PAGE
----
Hui Neng was the real founder and the 6th patriarch of Chinese Ch’an School. He was the reformist and promoter of earthly Buddhism in 7th century China. At that time, the Buddhist monks spent most of their time in the study of Tipitaka. They were rich in their brains, but they might neglect some points of the real practice in daily life. In this context, Hui Neng gave a very real perspective to the practice of Buddha dhamma.
Bhuddhadasa bhikkhu can be regarded as the first monk after Buddhaghosa of 5th century. He was the world thinker of 20th century. He was also the initiator of modern Thai renaissance movement.
 
Their legacy?
Hui Neng was illiterate. He knew nothing from the book but he got enlightenment from his understanding of the bodhi of self-nature. He has only one analects: The Dharma Treasures Platform Sūtra of the 6th Patriarch. This Sūtra is the only Sūtra regarded by Chinese people as Sūtra, although many other Chinese monks wrote very wonderful commentaries on Buddha Dhamma, his teaching was collected and compiled and regarded as a Sūtra.
Bhikkhu Buddhadasa was quite different. He was a learned scholar monk. His analects have booming number in different languages, in English, in Spain, in Germany, in Russian, in Chinese and so on. New books for him are coming up in the future. He was quite wonderful. He also translated Chinese commentaries into Thai language. One is the Platform Sūtra. The second book was the Ch’an Master Huang Bo’s Dhamma Essence of Transmitting the Mind. The third title was a Mahāyāna Sūtra: the Lankavatara Sūtra which talks about the vijñāpti-matratā, a very deep philosophy in Buddhist psychology.
 
How did they practice and teach?
Hui Neng got enlightenment in three stages: The first stage is called sentimental enlightenment, just on listening to the reading of the Diamond Sūtra. The second stage is intellectual enlightenment, which refers to his very famous gāthā: “Bodhi has no tree originally, mirror is not a stand; actually all things are empty in self-nature, where can they get dusted?” The last third stage is the thorough enlightenment upon hearing his teacher, the Fifth Patriarch’s explanation of the sentence “Arise the mind by abiding nowhere” in the Diamond Sūtra. He taught the audience only by oral speech. In his time, there was no modern technology.
But Buddhadasa Bhikkhu was quite different. Buddhadasa Bhikkhu spent 14 years’ solitary meditation in southern Thailand jungle. He then spent 60 years in teaching meditation and Buddha dhamma in tropical rain forest. He studied the Theravādin Pāli Tipitaka mostly by himself. He taught students of different backgrounds by oral teaching, and also by means of modern technology.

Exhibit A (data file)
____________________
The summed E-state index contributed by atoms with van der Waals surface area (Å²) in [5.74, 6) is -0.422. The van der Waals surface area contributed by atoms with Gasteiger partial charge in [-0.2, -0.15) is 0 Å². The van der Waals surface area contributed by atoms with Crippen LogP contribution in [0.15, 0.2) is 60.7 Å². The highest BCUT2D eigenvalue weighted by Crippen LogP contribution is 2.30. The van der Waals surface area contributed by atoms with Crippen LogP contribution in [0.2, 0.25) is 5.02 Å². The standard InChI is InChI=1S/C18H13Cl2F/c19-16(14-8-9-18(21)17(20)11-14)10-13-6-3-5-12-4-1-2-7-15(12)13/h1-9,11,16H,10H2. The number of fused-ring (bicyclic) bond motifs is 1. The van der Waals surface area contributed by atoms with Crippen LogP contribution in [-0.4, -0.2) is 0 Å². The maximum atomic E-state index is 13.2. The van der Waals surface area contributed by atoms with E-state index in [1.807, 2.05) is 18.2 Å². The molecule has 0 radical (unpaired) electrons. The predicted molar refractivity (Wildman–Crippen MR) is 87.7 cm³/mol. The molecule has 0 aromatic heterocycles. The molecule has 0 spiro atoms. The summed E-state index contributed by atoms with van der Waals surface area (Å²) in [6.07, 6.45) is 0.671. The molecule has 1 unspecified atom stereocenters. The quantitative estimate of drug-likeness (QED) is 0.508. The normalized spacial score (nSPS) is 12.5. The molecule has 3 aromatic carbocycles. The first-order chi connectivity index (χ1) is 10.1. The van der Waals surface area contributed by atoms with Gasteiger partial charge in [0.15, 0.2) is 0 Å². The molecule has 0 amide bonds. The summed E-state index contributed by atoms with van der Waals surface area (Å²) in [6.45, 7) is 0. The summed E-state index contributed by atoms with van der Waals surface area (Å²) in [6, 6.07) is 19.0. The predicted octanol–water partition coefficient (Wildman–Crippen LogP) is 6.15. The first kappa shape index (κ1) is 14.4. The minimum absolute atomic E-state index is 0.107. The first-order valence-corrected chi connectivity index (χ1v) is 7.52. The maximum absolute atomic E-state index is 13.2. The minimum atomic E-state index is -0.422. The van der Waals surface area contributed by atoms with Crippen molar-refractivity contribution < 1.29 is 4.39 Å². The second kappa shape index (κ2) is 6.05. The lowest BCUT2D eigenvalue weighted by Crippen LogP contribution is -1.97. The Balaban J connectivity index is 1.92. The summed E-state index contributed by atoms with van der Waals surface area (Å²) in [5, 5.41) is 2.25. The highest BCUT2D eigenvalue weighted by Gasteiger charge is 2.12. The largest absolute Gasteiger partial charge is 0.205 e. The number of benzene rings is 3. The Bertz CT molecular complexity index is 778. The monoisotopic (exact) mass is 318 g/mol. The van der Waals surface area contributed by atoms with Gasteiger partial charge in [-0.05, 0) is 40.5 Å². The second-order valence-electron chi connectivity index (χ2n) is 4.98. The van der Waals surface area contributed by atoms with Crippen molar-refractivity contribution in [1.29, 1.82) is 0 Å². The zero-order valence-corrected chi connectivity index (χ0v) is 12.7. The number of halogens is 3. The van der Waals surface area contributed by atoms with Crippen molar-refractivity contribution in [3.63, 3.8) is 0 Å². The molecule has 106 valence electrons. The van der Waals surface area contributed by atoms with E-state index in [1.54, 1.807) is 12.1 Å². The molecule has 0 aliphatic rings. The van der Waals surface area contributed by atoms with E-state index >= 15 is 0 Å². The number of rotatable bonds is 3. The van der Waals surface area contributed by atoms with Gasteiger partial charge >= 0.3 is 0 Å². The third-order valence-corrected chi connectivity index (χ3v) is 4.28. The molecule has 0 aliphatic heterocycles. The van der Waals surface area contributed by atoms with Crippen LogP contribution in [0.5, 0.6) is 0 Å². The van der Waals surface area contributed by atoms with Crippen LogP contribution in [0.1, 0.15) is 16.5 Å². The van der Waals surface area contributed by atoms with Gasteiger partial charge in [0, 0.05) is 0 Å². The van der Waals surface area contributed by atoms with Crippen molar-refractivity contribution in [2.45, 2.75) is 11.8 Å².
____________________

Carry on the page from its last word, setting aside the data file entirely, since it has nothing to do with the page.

What are their main concepts?
Hui Neng promoted the idea of self-nature. He explained the qualities of self-nature with five elements:
1. Self-nature is originally pure, and all sentient beings have this originally pure self-nature.
2. Self-nature is originally neither born nor extinguished.
3. Self-nature is originally possessed by all livings, so the self-nature is inherent in all living beings. If they can realize their self-nature, they attain their Buddhahood.
4. Self-nature has no movement, it remains peaceful all the time.
5. Self-nature is able to produce all dharmas. Because self-nature is pure all the time, if there are convergent factors, then the dependent co-arising will bring out different phenomena.
As to Buddhadasa, his main concept was Emptiness. He said in the book “The Heart-Wood from the Bodhi Tree”: “Emptiness is the core teaching of the Buddha. All different Buddha’s teachings can be summarized in one word: Suññatā or Sunyatā which means voidness.” Voidness means non-clinging or non-attachment to any phenomenon, even the concept of me and mine.
In conclusion, we can understand that Hui Neng’s main concept is Self-nature, and Buddhadasa’s main concept is Emptiness.
 
How did they use skillful means to practice and teach students to practice?